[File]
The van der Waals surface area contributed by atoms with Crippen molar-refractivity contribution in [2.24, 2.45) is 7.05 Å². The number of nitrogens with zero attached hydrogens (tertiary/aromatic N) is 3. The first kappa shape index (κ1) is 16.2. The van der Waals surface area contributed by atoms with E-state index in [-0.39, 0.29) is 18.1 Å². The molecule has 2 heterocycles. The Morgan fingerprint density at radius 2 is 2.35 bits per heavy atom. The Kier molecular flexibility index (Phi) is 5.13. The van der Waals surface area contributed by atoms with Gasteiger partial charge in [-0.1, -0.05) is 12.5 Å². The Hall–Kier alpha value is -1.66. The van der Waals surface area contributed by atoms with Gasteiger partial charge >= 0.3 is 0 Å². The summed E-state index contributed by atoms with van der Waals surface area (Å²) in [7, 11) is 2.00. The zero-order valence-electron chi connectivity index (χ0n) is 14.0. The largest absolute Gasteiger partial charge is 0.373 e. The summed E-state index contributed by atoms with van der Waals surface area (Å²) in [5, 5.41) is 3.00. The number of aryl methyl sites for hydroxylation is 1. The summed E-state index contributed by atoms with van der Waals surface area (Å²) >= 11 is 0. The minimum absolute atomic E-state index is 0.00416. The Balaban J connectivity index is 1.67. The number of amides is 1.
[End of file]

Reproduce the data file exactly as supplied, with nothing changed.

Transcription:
The van der Waals surface area contributed by atoms with Crippen molar-refractivity contribution in [2.24, 2.45) is 7.05 Å². The number of nitrogens with zero attached hydrogens (tertiary/aromatic N) is 3. The first kappa shape index (κ1) is 16.2. The van der Waals surface area contributed by atoms with E-state index in [-0.39, 0.29) is 18.1 Å². The molecule has 2 heterocycles. The Morgan fingerprint density at radius 2 is 2.35 bits per heavy atom. The Kier molecular flexibility index (Phi) is 5.13. The van der Waals surface area contributed by atoms with Gasteiger partial charge in [-0.1, -0.05) is 12.5 Å². The Hall–Kier alpha value is -1.66. The van der Waals surface area contributed by atoms with Gasteiger partial charge >= 0.3 is 0 Å². The summed E-state index contributed by atoms with van der Waals surface area (Å²) in [7, 11) is 2.00. The zero-order valence-electron chi connectivity index (χ0n) is 14.0. The largest absolute Gasteiger partial charge is 0.373 e. The summed E-state index contributed by atoms with van der Waals surface area (Å²) in [5, 5.41) is 3.00. The number of aryl methyl sites for hydroxylation is 1. The summed E-state index contributed by atoms with van der Waals surface area (Å²) >= 11 is 0. The minimum absolute atomic E-state index is 0.00416. The Balaban J connectivity index is 1.67. The number of amides is 1.